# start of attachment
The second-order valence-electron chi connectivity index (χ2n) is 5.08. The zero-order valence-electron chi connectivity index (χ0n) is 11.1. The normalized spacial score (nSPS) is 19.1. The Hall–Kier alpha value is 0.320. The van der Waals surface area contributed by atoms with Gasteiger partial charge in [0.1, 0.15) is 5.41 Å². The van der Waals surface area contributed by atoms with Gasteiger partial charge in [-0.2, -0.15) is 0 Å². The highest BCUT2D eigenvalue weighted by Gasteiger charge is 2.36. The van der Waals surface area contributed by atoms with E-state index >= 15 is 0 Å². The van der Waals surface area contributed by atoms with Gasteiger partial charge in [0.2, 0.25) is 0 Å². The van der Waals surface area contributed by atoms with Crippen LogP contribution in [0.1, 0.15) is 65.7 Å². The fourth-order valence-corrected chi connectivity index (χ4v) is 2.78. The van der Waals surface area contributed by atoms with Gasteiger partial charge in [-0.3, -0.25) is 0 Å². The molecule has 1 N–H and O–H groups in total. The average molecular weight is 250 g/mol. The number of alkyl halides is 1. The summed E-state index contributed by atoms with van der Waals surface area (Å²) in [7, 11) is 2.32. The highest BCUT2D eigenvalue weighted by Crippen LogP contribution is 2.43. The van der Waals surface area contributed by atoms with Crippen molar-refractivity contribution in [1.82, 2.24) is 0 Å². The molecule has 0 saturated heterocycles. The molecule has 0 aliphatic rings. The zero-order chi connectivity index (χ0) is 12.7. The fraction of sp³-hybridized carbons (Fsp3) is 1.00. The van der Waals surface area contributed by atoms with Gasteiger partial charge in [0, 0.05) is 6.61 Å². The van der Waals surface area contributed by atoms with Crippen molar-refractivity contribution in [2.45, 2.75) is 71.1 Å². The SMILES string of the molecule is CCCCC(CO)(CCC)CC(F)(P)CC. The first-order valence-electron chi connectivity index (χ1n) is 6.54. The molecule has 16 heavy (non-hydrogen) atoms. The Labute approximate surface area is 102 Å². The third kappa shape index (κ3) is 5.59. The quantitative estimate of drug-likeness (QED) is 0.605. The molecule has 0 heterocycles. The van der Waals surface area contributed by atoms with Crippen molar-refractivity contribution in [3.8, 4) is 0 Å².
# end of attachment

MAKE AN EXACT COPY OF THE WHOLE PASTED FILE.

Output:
The second-order valence-electron chi connectivity index (χ2n) is 5.08. The zero-order valence-electron chi connectivity index (χ0n) is 11.1. The normalized spacial score (nSPS) is 19.1. The Hall–Kier alpha value is 0.320. The van der Waals surface area contributed by atoms with Gasteiger partial charge in [0.1, 0.15) is 5.41 Å². The van der Waals surface area contributed by atoms with Gasteiger partial charge in [-0.2, -0.15) is 0 Å². The highest BCUT2D eigenvalue weighted by Gasteiger charge is 2.36. The van der Waals surface area contributed by atoms with E-state index >= 15 is 0 Å². The van der Waals surface area contributed by atoms with Gasteiger partial charge in [0.2, 0.25) is 0 Å². The van der Waals surface area contributed by atoms with Crippen LogP contribution in [0.1, 0.15) is 65.7 Å². The fourth-order valence-corrected chi connectivity index (χ4v) is 2.78. The van der Waals surface area contributed by atoms with Gasteiger partial charge in [-0.3, -0.25) is 0 Å². The molecule has 1 N–H and O–H groups in total. The average molecular weight is 250 g/mol. The number of alkyl halides is 1. The summed E-state index contributed by atoms with van der Waals surface area (Å²) in [7, 11) is 2.32. The highest BCUT2D eigenvalue weighted by Crippen LogP contribution is 2.43. The van der Waals surface area contributed by atoms with Crippen molar-refractivity contribution in [1.82, 2.24) is 0 Å². The molecule has 0 saturated heterocycles. The molecule has 0 aliphatic rings. The zero-order chi connectivity index (χ0) is 12.7. The fraction of sp³-hybridized carbons (Fsp3) is 1.00. The van der Waals surface area contributed by atoms with Gasteiger partial charge in [0, 0.05) is 6.61 Å². The van der Waals surface area contributed by atoms with Crippen molar-refractivity contribution in [2.45, 2.75) is 71.1 Å². The SMILES string of the molecule is CCCCC(CO)(CCC)CC(F)(P)CC. The first-order valence-electron chi connectivity index (χ1n) is 6.54. The molecule has 16 heavy (non-hydrogen) atoms. The Labute approximate surface area is 102 Å². The third kappa shape index (κ3) is 5.59. The quantitative estimate of drug-likeness (QED) is 0.605. The molecule has 0 heterocycles. The van der Waals surface area contributed by atoms with Crippen molar-refractivity contribution in [3.8, 4) is 0 Å².